According to intelligence reports seen by SPIEGEL, the Syrian facility at Al Kibar that Israeli jets bombed last September was the site of a secret military project. The report states that North Korean, Syrian and Iranian scientists were working side by side to build a reactor to produce weapons-grade plutonium. Sources say that the Iranians were using the facility as a "reserve site" and had intended sending the material back to Tehran. While the Iranians had made great progress in the development of uranium, it is alleged that they required the help of the North Korean experts when it came to plutonium technology.

Iran, Syria and North Korea are also alleged to have cooperated on the production of chemical weapons. Indeed, in July 2007 an explosion near the Syrian city of Aleppo killed 15 Syrian military officials as well as dozens of Iranian rocket scientists and, according to information obtained by SPIEGEL, three North Koreans. According to Jane's Defence Weekly, the accident released quantities of mustard gas and the nerve agent Sarin.

Iran is the world's Gold Standard at employing proxies and avoiding consequence. This should not come as a surprise. I and others have suggested precisely this likelihood in the past.

All that aside, interpreting Assad's moves as a drift from Iran is interesting dangerous conjecture. The simple math is this: Syria will drift from its alliance with Iran when it fears regional Sunni (read: Saudi Arabian), Israeli and/or American consequence for not breaking with Iran more than it fears Iranian retaliation for breaking away, including an Iranian-fostered domestic upheaval and perhaps even insurgency that would include Sunni groups aided by Shi'a Iran.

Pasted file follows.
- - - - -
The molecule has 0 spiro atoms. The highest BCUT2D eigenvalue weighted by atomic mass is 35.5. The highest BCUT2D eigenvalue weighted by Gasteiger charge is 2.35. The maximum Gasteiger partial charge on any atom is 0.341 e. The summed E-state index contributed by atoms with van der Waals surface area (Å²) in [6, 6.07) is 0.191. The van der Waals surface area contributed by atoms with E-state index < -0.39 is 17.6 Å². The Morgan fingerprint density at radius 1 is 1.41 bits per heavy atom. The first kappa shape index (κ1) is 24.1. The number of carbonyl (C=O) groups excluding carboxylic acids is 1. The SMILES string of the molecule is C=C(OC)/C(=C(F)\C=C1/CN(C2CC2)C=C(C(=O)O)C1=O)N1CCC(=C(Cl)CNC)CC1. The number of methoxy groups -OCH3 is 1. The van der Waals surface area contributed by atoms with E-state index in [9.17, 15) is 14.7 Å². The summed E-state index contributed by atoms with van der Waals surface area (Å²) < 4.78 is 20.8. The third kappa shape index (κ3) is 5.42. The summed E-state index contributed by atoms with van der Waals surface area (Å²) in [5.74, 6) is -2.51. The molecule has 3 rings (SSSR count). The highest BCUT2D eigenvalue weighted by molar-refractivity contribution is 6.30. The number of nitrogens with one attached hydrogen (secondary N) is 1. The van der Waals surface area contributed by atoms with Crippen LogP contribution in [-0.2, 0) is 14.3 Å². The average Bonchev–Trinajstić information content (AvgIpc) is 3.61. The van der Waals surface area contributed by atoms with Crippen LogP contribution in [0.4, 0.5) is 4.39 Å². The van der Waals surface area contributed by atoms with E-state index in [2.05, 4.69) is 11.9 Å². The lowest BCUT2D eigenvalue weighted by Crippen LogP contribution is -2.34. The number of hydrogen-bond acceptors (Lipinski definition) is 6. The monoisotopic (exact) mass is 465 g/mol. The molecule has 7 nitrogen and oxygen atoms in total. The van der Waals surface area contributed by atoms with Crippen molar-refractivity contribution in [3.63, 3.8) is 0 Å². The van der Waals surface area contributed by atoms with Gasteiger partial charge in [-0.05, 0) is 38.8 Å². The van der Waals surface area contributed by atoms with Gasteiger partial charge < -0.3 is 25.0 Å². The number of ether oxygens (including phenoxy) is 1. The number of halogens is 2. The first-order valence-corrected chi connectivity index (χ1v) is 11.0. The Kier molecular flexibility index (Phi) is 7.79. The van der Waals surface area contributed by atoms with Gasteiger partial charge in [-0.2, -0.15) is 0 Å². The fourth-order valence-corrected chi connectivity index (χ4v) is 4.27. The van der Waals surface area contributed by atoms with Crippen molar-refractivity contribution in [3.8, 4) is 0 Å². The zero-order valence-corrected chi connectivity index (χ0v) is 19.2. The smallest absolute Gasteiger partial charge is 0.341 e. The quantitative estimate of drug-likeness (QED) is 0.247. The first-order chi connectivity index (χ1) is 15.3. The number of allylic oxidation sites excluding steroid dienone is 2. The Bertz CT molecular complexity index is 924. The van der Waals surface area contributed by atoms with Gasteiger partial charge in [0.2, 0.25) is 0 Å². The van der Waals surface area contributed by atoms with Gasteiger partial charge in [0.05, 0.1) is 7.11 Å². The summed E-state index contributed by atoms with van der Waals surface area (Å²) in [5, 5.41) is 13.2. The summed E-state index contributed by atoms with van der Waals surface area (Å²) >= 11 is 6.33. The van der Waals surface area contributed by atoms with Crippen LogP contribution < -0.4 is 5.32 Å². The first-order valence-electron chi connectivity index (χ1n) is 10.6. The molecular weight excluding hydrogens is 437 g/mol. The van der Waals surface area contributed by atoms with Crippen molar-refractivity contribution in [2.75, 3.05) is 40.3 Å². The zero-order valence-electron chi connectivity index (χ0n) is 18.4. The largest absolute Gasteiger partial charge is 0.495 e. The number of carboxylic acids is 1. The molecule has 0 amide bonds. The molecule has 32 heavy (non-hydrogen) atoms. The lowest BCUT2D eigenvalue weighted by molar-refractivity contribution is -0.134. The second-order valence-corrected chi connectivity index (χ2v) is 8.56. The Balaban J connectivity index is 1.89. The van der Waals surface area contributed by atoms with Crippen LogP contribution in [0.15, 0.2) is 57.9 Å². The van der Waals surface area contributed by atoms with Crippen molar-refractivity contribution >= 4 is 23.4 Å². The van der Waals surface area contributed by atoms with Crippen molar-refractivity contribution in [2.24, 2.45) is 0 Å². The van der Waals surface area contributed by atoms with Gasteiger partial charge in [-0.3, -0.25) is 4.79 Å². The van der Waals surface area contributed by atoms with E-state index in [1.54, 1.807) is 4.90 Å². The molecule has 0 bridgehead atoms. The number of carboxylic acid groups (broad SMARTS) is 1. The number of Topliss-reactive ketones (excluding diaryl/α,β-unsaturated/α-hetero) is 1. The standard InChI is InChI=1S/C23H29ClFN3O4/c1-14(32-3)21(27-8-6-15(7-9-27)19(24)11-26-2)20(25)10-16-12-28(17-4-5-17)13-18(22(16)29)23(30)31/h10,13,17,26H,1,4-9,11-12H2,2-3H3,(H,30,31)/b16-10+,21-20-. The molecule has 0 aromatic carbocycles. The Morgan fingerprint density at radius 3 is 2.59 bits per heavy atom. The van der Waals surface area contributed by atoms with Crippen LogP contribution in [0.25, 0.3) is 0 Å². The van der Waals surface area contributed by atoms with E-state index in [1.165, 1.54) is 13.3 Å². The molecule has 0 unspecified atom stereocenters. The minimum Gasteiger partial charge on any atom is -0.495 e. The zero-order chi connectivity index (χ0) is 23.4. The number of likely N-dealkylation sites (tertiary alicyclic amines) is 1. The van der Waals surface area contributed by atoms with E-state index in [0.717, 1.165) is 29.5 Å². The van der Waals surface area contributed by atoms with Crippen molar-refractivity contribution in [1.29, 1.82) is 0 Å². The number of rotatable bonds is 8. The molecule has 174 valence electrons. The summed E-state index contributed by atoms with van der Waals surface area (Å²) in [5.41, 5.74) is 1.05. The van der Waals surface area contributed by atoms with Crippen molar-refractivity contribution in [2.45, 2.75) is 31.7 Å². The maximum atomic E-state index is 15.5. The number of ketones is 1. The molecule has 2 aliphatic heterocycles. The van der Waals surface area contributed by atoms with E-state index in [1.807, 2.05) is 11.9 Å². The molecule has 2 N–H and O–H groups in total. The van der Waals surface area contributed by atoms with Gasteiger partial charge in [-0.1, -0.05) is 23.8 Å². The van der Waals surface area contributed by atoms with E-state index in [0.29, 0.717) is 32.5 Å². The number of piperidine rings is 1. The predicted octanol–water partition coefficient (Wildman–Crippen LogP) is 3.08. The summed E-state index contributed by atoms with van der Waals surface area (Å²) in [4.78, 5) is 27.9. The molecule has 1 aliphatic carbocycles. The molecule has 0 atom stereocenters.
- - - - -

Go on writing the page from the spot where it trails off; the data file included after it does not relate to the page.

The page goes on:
Considering this simple math, there is no indication that there has been a message of US/Israeli/Saudi 'pain and consequence' sent. Carrots will not dissuade. Fear motivates men such as Assad, and this is the currency Iran trades in.

June 23, 2008

Hunt For Bin Laden: Getting The Right President

A week ago, the UK's Times Online published an article in which the details were as shallow as the accompanying headline, which read, "Get Osama Bin Laden before I leave office, orders George W. Bush." The article was penned with numerous anonymous intelligence sources offering their conjecture as to why the current push to target al-Qaeda Senior Leadership (AQSL) inside Pakistan should be attributed to President Bush's desperate drive to solidify that segment of his legacy.

Any informed observer will note that they got the target right but the president wrong. There can be little debate that the current push to increasingly target AQSL - namely Usama bin Laden and Ayman al-Zawahiri - is because the tenure of Pakistani president Pervez Musharraf may well be nearing its ultimately inevitable end. And when Musharraf goes, so goes much of Pakistan's cooperation with the United States in permitting strikes against senior al-Qaeda and Taliban leadership within Pakistani territory.

In an interview with Crane Durham on the Allman & Crane Show on 97.1 FM Talk in St. Louis this past Friday morning, I made this observation. One that, frankly, I just do not hear from Washington.







[To download the interview audio, click here or right-click, then select 'Save Target As'.]

Over at The Corner on National Review Online, Larry Kudlow had said last week, "I really like the sound of all this, but I’d like to know if people more knowledgeable than I am about such things read any significance into it."

The short answer is yes, there is significance to the reality of the increased tempo of what has been an ongoing hunt. But it must be a "yes" qualified with proper attribution to the end of Musharraf's presidency, not George W. Bush's. One is an easier sell and the other is simply more correct.

A more detailed analysis will be published shortly.

UPDATE: Now published: PrincipalAnalysis - The Clock Ticks for the President.

June 20, 2008